- City of Bend Fire Department
- July Fourth's Pilot Butte Fire.
This year, fire came early— allegedly started by an illegal mortar-style firework, spewing ash across neighborhoods and causing road closures and traffic delays.
Cops believe two men are responsible for the blaze. Brandon Joel Hastings, 38, and Alan Joseph Stout, 29, allegedly lit a firework at the Pilot Butte State Park trailhead around 5pm July 4th, then left the scene. According to a release from the Bend Police Department, officers found Hastings in Redmond around 10pm Wednesday, charging him with Criminal Mischief I. Police found Stout about 11am Thursday in Bend, charging him with Criminal Mischief I, Reckless Burning and a Felony Probation Violation, and lodging him in the Deschutes County Jail.
The fire that resulted from the illegal firework burned 10 acres along the base of the butte, according to the Bend Fire department. Police said the fire also caused the evacuation of the Outlook at Pilot Butte apartment complex. The U.S. Forest Service assisted BFD with three, five-person hand crews, one officer and two engines. Oregon Department of Forestry also assisted with two engines and one officer. A crew of 45 fought the fire, according to a statement from BFD.
The fire jumped Hwy. 20, causing a spot fire that crews quickly contained, BFD said.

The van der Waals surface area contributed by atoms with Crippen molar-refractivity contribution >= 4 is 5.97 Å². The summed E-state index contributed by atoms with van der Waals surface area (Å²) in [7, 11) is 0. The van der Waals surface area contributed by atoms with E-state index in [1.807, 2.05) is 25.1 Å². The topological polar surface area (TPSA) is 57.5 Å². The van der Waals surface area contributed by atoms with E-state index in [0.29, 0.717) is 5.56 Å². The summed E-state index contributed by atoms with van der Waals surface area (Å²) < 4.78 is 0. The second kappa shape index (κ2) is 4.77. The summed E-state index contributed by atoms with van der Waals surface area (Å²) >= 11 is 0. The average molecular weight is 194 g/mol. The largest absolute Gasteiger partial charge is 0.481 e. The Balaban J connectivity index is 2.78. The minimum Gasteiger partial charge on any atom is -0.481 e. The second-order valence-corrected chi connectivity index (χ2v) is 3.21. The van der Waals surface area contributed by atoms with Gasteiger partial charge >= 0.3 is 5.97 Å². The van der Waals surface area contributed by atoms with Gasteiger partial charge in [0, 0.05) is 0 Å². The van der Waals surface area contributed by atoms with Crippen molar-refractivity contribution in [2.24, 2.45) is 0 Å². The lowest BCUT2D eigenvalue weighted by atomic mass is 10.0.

About 27,000 people were without power across Bend until it was restored about 7pm, according to KTVZ.
Cops said Deschutes County 911 got a call that someone heard fireworks about one minute before the fire started. They also received descriptions of two vehicles leaving the area around the same time the blaze got going. Two people in the apartment building either took photographs of the cars or had detailed descriptions of the suspects, Bend PD said.
Even with the frightening scene that took place in the afternoon, the real firework display went on as usual a bit after 10pm.
BFD’s Dave Howe said people who use fireworks—either legal or illegal—can be responsible for the costs of any damage caused and the cost of suppressing a fire. Case in point: The teen who started the Eagle Creek Fire in the Columbia River Gorge with a firework was ordered to pay a $36.6 million fire for the damage caused.